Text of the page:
You may not realize it, but smoking affects your social life as well as your physical well being. How often have you avoided going places because they were non-smoking, or ducked out of a party at the height of the action to satisfy your nicotine cravings?
When you quit smoking, you can also increase your confidence, meet new people, and join new activities. An improved social life is just one more reason to quit smoking!
Smokers become addicted to the nicotine in cigarettes and tobacco. Cigarettes, cigars, and pipes all emit smoke that holds thousands of other chemicals, in addition to the nicotine. When a person’s body becomes addicted to nicotine, the chemical temporarily creates pleasant physical and mental effects, which keeps the smoker coming back time and again.
When you successfully quit smoking, you overcome this physical and mental addiction. Overcoming such a powerful addiction is no easy task. Once you’ve accomplished it, you’ll have more confidence to face other difficult tasks in your life, armed with the knowledge that you have succeeded at one of the most challenging hurdles many people encounter. If you can quit smoking, what is there that you can’t accomplish?
Meet others trying to quit.
Hopefully your family and friends will be supportive of your efforts to quit smoking. However, non one can truly empathize with you except someone that is going through the same trials and tribulations. Join an online or local community that offers support to people who are quitting smoking.
The Center for Disease Control (CDC) offers phone counseling at 1-800-QUIT-NOW. WhyQuit offers discussion groups for both first-time quitters and ones that have tried before. WhyQuit focuses on abrupt nicotine cessation (as opposed to smoking cessation with a gradual decrease in nicotine intake).
Many forums are geared toward quitting with the aid of a specific medication. However, forums that are more general include:
American Lung Association’s Freedom from Smoking® offers modules to walk a quitter through the process and associated message boards.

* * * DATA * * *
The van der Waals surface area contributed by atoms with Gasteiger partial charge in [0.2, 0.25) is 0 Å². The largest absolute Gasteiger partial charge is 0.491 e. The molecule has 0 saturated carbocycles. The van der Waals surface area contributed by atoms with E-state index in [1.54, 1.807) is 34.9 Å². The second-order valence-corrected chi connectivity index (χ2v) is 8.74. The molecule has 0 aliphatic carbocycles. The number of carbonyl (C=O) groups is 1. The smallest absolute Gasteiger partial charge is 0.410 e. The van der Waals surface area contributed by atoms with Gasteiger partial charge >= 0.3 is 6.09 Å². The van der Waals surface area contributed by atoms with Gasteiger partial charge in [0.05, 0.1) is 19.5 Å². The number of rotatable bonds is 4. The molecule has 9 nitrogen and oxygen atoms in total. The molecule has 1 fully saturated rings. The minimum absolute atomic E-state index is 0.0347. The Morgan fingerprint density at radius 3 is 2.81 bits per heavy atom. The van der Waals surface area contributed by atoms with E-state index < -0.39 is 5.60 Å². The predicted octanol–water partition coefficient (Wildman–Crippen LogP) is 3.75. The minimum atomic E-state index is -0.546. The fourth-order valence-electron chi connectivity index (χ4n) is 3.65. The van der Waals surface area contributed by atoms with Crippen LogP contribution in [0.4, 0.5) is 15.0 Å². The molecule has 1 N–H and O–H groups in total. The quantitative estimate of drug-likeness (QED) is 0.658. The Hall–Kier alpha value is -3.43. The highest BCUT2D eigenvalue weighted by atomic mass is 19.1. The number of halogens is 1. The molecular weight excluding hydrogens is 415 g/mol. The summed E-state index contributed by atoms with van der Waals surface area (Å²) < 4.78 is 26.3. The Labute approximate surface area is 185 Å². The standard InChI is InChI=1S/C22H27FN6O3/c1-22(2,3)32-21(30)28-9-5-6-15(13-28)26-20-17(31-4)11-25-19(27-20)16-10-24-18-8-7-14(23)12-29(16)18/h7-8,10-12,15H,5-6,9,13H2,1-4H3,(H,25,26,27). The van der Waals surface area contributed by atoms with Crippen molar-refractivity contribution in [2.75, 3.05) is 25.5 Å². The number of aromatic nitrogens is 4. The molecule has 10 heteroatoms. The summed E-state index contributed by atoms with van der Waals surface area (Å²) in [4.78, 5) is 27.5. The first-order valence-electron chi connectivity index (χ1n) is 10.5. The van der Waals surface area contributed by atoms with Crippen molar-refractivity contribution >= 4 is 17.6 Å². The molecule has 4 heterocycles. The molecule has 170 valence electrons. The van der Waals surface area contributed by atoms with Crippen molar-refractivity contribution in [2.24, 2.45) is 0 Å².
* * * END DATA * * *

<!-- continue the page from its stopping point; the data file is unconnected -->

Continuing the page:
The Quit Smoking Company’s message boards are visually sparse, but offer visitors many opportunities for discussion with others trying to quit.
Quit Smoking Support has been helping smokers quit for over nine years through peer-to-peer support and encouragement.
To meet people in your local area and have a face-to-face discussion on quitting smoking, visit Nicotine Anonymous, Smart Recovery, or check with your insurance and health providers. Get more support for your efforts, and make new friends!
Learn new activities.
Many experts recommend taking up new activities to fill up your time and keep you from thinking about smoking. As your health improves, you can join a local gym, recreational sports league, or take fitness classes.
To keep their hands busy and away from cigarettes, some people take up hobbies like knitting, crocheting, or doing puzzles. What will you do with your new energy and time? The possibilities are endless!
Get out of the house.
When first quitting, smokers are often urged to spend a lot of time in public places where smoking is prohibited, such as libraries, malls, theatres, or museums. Revel in the fact that you can stay inside as long as you like—no need to run outside and satisfy a nicotine craving!
Make a point to meet friends and families for dinner at non-smoking restaurants that you may have avoided in the past. As the amount of time since your last cigarette increases, your sense of taste will improve and you can enjoy the food more.
Enjoy your financial freedom.
A big part of quitting smoking is giving yourself rewards when you reach an important goal, whether it’s going a day without smoking or six months. How can you reward yourself?
Tally up all of the money that you would be spending on cigarettes and think of ways to spend it. You can save up for a big trip or larger purchase, or spend it on weekly social activities like dining out, going to the theatre, or taking hobby or fitness classes. Use your extra money to improve your social life and reward yourself for resisting the temptation to buy another pack of cigarettes.
When someone quits smoking, their physical, mental, and emotional well-being all improve dramatically. Quitting smoking can take your social life to new heights since you’ll have time and money for new hobbies, and will be able to venture out in public without fear of finding someplace to smoke your next cigarette. Once you’ve quit smoking, your social life will be on fire!
Smoking Negatively Effects Your Social Life
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